Monday, April 27, 2015
Bioethical Themes in Theatre: Strange Interlude
Strange Interlude was written by Eugene O'Neill in 1923, and it was first produced on Broadway in 1928, he same year it won the Pulitzer Prize for Drama. Strange Interlude is famous for it's use of soliloquies, where the characters share their thoughts directly with the audience.
The main character in this play, Nina Leeds, is the daughter of an Ivy League professor. When her fiancée is killed during World War I, Nina goes searching for a new husband and finally settles on a friendly, but simple man named Sam Evans. Nina becomes pregnant with Sam's child, and this is when she learns that mental illness runs in Sam's family, a secret to everyone except Sam's mother. Nina, after realizing that her child could be born with a mental illness, aborts Sam's child and becomes pregnant with the child of a local physician, Ned Darrell. Of course, Nina and Ned fall in love, and no one ever tells Gordon (the child of Nina and Ned) that Sam is not actually his father. Again, the bioethical issues raised in this play are still relevant today. The relationship between Nina and her physician is highly unprofessional, yet Net defends their relationship by implying that he has done the right thing by "giving" Ned and Nina a child with a significantly smaller chance of inheriting mental illness. Did Nina do the right thing by aborting the child to save it from a life of insanity? Who determines what is "correct" when it comes to the relationships between patients and their doctors? Would Nina and Sam have been happier if they had chosen not to have a child?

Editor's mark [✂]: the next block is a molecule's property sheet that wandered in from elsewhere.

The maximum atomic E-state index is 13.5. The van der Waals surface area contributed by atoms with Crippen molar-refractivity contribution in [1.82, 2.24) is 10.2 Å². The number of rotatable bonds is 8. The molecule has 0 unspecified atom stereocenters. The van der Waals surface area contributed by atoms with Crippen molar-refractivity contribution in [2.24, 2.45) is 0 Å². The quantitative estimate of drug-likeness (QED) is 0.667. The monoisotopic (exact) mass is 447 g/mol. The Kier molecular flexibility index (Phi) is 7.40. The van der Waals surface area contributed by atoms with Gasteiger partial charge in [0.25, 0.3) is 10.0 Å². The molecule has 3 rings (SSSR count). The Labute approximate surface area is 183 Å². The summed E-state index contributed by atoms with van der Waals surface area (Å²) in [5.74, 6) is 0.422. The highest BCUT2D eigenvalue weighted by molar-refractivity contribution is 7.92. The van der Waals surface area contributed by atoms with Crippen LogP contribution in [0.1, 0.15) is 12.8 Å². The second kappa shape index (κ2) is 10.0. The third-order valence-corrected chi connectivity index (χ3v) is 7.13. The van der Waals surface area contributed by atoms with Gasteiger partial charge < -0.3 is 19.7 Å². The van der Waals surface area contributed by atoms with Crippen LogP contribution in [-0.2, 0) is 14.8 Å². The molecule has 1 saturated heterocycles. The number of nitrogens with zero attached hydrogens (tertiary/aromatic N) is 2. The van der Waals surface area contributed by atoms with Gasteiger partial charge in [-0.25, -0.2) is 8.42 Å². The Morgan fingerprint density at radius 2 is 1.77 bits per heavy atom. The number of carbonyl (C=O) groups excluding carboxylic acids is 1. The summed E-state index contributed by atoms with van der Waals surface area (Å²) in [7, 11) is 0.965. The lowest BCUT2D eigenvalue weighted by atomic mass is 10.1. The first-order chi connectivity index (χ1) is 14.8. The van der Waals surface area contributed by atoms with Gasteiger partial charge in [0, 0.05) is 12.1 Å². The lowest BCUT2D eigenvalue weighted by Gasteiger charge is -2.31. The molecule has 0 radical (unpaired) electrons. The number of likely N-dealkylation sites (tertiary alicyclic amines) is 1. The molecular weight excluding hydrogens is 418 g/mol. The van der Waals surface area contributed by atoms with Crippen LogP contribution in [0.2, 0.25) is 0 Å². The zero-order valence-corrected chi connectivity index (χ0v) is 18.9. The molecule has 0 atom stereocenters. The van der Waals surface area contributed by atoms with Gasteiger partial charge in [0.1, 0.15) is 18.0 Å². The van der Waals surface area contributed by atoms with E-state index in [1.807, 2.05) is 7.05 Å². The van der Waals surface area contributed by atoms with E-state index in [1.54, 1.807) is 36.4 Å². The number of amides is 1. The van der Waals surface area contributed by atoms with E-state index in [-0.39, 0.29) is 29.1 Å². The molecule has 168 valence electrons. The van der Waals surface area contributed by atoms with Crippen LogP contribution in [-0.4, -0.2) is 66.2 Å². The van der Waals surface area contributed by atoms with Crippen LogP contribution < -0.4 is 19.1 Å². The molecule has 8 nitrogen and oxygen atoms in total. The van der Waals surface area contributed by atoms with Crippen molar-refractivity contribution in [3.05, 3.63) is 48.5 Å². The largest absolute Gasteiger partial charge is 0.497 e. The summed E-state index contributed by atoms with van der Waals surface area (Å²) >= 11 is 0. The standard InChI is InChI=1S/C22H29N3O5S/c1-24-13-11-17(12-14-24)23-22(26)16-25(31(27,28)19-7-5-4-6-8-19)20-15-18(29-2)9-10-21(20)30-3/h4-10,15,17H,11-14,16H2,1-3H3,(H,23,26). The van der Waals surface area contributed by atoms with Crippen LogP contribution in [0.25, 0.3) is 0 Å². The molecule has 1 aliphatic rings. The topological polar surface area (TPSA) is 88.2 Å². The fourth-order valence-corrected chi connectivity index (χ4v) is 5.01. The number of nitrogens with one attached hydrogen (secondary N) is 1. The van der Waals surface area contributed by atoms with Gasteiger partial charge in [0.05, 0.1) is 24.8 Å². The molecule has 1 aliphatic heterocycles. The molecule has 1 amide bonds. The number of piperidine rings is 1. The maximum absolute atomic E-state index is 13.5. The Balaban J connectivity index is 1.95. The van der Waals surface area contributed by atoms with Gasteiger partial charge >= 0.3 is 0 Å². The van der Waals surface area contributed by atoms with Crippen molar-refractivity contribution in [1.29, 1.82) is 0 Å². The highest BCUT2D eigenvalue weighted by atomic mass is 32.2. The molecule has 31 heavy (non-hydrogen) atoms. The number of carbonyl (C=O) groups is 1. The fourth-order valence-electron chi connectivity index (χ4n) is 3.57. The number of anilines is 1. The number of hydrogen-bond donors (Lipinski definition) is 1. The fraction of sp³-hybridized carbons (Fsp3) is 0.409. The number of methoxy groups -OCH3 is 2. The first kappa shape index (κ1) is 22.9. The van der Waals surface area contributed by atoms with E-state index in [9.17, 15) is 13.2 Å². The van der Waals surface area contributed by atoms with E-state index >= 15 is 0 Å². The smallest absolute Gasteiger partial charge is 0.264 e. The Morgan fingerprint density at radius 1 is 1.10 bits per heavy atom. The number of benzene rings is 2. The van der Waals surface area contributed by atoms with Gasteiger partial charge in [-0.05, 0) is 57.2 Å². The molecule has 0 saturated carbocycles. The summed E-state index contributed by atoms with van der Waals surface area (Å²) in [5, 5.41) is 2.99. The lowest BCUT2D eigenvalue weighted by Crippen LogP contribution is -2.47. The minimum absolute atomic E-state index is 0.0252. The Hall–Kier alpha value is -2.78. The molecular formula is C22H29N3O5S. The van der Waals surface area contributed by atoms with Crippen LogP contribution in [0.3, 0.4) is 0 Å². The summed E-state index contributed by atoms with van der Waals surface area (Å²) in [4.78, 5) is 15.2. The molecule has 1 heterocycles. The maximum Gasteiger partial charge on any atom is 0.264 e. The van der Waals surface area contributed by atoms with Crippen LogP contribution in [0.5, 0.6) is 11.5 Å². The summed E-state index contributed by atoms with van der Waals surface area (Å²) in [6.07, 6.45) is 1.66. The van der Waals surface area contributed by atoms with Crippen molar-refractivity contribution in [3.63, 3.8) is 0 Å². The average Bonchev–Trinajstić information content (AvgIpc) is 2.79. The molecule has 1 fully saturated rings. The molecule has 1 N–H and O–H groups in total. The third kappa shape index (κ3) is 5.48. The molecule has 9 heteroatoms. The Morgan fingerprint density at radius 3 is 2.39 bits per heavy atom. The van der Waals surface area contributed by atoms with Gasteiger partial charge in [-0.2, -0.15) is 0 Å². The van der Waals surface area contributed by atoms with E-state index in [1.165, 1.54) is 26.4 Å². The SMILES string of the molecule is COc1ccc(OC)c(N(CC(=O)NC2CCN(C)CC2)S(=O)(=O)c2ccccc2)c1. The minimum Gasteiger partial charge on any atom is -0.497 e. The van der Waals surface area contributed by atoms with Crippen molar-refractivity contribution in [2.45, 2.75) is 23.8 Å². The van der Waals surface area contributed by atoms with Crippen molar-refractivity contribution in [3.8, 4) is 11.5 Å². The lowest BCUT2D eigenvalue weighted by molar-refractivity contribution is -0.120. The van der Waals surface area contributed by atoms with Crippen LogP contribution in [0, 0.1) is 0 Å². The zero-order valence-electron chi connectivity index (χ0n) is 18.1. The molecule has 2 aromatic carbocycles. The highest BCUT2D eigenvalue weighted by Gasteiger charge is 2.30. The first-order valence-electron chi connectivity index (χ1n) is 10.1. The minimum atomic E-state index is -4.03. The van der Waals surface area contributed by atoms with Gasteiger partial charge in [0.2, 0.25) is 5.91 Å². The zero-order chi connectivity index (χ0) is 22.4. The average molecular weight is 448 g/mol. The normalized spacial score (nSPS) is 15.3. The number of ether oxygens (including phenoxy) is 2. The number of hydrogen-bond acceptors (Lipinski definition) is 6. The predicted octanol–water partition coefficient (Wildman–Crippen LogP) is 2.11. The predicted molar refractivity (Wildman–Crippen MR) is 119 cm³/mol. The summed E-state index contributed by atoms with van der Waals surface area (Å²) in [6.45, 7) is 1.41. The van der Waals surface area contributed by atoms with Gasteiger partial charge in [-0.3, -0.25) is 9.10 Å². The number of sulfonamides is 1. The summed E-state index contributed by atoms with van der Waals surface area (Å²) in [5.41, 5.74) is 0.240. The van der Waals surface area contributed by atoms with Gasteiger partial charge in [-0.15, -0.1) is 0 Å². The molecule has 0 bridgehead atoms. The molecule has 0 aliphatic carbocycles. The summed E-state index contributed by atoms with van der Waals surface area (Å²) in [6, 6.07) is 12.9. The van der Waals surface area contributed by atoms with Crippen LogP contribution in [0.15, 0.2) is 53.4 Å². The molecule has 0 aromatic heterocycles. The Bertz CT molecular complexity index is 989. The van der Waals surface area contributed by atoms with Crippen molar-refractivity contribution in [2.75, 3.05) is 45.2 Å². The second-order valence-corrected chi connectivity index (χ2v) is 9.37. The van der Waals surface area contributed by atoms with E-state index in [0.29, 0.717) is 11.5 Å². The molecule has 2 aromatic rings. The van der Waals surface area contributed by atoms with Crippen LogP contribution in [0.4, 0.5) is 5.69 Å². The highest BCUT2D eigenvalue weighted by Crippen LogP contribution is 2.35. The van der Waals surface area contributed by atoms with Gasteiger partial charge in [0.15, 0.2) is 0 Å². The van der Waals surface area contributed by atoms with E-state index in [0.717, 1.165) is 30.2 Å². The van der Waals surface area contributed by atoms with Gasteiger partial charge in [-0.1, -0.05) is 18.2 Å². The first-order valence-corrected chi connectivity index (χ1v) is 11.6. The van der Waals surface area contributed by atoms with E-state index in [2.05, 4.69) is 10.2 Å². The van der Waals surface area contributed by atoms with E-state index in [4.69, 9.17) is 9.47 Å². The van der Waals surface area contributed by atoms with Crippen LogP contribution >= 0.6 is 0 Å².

"Yes, our lives are merely strange, dark interludes in the electrical display of God the Father."
- Spoken by Nina, Strange Interlude, Eugene O'Neill